In “What you need to know about the grandparent tax,” MSN.com offers very useful estate planning advice for those who plan to leave money to their children or grandchildren. Once upon a time, a grandparent could leave money to a grandchild and have it only be taxed once…but that was before 1986 when the government created the GST (generation skipping tax/generation skipping transfer tax):
“The GST tax only hits wealth transfers to individuals more than one generation below you (such as grandkids and great grandkids). But beware, that can include wealth transfers to grandkids (or great grandkids) who happen to be primary or contingent beneficiaries to any trusts you create.”
(That last part means that if you create a trust for your child, and your child dies and passes that wealth on to your grandchild, the GST may still apply.)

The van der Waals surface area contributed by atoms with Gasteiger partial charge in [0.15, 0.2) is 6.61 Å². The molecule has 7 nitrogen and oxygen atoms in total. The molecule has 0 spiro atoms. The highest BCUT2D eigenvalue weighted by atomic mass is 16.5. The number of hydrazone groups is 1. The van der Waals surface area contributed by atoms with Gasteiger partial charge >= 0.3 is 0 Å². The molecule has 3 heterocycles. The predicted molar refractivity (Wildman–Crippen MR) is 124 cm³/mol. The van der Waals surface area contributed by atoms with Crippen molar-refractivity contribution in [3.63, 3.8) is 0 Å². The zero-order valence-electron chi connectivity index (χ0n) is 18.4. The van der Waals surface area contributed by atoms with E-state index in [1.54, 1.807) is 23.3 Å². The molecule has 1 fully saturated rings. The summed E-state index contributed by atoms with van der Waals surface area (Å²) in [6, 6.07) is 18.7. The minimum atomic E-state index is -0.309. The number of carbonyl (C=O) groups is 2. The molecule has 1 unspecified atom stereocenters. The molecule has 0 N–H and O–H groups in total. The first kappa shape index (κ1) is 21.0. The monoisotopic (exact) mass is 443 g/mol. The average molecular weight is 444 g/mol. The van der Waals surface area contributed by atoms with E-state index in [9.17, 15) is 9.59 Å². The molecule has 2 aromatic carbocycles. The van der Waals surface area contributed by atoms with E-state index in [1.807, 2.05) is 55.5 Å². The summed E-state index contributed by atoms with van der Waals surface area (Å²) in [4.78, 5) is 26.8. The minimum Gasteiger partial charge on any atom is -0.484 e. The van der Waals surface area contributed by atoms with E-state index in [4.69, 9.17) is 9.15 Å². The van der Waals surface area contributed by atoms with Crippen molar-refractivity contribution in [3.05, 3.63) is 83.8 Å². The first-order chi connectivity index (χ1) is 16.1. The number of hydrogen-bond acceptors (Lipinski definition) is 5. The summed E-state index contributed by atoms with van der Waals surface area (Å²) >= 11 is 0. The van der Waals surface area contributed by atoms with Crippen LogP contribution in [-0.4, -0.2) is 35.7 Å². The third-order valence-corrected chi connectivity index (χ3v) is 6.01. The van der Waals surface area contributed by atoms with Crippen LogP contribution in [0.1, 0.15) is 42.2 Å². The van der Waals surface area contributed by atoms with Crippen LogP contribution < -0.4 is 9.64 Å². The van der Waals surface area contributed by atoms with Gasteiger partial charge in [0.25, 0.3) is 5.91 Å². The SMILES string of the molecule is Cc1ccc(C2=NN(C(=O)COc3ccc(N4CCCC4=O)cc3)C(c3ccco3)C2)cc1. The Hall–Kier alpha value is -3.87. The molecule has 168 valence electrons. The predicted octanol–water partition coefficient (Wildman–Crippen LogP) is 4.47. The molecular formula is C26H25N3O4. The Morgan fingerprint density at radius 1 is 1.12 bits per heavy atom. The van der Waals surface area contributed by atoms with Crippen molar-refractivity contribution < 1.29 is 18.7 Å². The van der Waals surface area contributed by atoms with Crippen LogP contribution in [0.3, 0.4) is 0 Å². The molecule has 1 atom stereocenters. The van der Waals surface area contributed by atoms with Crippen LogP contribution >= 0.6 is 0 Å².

According to ElderLawAnswers.com, this tax is not just designed for grandchildren related to you by blood but for other younger people you might want to inherit since, “The tax is also assessed on property passed to unrelated individuals more than 37.5 years younger [than you].”
Since the GST is a 40% tax that would be added to any other taxes that apply, it takes quite a large chunk out of anything you wish to leave for future generations.
You can get around the GST through direct gifts. For example, you can pay a grandchild’s college tuition directly to the school. You can also take advantage of the GST exemption (for 2015, it is a hefty $5.43 million) and this “will shelter all your direct gifts until the exemption has been used up.”
There are a number of other ways to avoid having your grandchildren’s inheritance reduced due to taxation. A financial expert such as a Fee-Only financial advisor can help you with estate planning to make sure that your family can get the most value out of the wealth you plan to leave them.